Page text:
Category Archives: Markers

Hiram Shumate (last Civil War veteran)

Sangamon County’s last Civil War veteran, Hiram Shumate of Riverton, died, at age 98, on New Year’s Day 1948. At the time of his death, Shumate had been state commander of the dwindling Grand Army of the Republic since 1940 … Continue reading

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World War I memorial, First Street and North Grand Avenue

Sangamon County’s memorial to those who died in World War I sits, mysteriously, on a tiny lot at the southeast corner of First Street and North Grand Avenue. In a mish-mash of uncoordinated commemorations, however,  the corner as of October … Continue reading

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Sangamon County’s Confederate memorial

Note:  Camp Butler itself (see link below) describes its Confederate obelisk as a “monument.” However, it probably is more accurate to call it a “memorial,” because the obelisk was erected, as its inscription says, in memory of  Confederate soldiers buried … Continue reading

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The Battle of Virden (1898)

The 1898 “Battle of Virden,” a 10-minute gunfight that killed 13 men and had lasting significance for Illinois coal mining, was fought in Macoupin County, just south of the Sangamon County line. However, the Virden confrontation also led to turmoil … Continue reading

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Old Stone House, Rochester

The Old Stone House, a project of the Rochester Historical Preservation Society, is an 1830s dwelling moved from its original site east of town to near Rochester Community Park. It is open periodically as a living history demonstration. The house … Continue reading

Posted in Architecture, Buildings, Communities, Historic Sites, Lincoln, Abraham, Markers, Museums | 1 Comment

Irwin’s Park (‘Irwin’s Grove’)

Irwin’s Park, two miles north of Auburn off Illinois 4, is probably the oldest public meeting place in Sangamon County. For many years, it was also one of the most popular. Today, the property, operated by Auburn Township and the … Continue reading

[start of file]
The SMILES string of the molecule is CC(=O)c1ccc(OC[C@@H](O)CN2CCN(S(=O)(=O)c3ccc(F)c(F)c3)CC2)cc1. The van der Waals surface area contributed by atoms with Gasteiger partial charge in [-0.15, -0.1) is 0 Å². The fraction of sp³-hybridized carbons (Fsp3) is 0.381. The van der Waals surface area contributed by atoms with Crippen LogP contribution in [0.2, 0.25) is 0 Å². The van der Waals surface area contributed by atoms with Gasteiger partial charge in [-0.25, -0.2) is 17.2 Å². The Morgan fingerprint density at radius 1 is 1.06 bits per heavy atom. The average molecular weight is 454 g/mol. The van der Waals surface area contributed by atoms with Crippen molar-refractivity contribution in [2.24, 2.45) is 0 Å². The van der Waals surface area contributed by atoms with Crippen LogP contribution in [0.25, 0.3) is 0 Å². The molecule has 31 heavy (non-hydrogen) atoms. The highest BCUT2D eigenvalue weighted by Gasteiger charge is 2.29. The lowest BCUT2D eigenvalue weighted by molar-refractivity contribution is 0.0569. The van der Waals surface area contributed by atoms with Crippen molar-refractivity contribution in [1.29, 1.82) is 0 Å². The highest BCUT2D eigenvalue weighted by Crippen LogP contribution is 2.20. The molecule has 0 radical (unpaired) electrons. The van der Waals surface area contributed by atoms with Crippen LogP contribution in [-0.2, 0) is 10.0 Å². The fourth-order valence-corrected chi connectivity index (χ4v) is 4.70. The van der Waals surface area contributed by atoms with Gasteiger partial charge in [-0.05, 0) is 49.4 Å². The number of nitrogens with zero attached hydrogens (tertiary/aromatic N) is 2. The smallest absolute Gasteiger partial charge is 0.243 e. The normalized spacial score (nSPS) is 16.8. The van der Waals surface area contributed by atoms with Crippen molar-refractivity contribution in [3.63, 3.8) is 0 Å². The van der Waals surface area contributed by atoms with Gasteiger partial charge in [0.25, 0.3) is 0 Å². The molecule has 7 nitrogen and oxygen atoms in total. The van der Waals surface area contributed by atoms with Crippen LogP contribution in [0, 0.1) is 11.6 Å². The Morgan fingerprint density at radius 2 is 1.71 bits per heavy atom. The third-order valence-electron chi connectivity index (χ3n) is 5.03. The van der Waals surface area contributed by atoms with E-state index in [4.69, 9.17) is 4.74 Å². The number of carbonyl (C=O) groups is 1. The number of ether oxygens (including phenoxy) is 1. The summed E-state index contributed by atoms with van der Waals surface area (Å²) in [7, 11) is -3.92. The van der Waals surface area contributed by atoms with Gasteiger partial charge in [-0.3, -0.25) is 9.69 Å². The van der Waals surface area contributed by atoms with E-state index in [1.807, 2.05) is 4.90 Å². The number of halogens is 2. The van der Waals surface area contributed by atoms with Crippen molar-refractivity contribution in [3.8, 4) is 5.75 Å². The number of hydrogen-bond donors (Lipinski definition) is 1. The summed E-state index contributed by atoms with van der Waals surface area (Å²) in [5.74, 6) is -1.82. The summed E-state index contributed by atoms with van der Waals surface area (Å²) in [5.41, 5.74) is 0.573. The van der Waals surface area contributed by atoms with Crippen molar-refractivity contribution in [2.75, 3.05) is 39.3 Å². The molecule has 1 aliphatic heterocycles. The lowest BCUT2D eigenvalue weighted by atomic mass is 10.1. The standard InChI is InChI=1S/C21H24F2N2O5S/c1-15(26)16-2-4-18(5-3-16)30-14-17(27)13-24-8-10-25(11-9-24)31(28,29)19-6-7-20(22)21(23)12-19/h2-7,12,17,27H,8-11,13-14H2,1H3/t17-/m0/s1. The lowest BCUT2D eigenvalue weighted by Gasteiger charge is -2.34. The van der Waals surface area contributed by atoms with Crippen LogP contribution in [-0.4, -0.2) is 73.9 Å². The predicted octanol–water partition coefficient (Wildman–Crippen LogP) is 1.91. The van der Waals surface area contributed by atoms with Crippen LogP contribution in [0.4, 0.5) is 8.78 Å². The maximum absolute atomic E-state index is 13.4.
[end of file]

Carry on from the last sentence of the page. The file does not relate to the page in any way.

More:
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‘The Wedding of the Rose and the Lotus’ (Vachel Lindsay)

Springfield poet Vachel Lindsay wrote The Wedding of the Rose and the Lotus in 1912 to recognize the importance of the Panama Canal, which connected the Atlantic and Pacific oceans. The rose signifies the West and the lotus the East. … Continue reading

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Camp Yates

At the start of the Civil War, the Sangamon County Fairgrounds on the western outskirts of Springfield was hastily converted into a mustering and training camp for new recruits and militias from around the state. Called Camp Yates, after Illinois’ Civil … Continue reading

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Revolutionary War veterans buried in Sangamon County

A marker on the Old Capitol Plaza identifies 27 veterans of the American Revolution who are buried in Sangamon County, but that figure probably identifies only half of the patriots whose final resting places are in county cemeteries. Karl Reed, … Continue reading

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Robert Pulliam: First settler?

Robert Pulliam (1776-1838) is usually credited with building the first cabin in Sangamon County and therefore being the county’s first European settler. Historical markers near the site of his first cabin (below) and in downtown Springfield identify him as the … Continue reading

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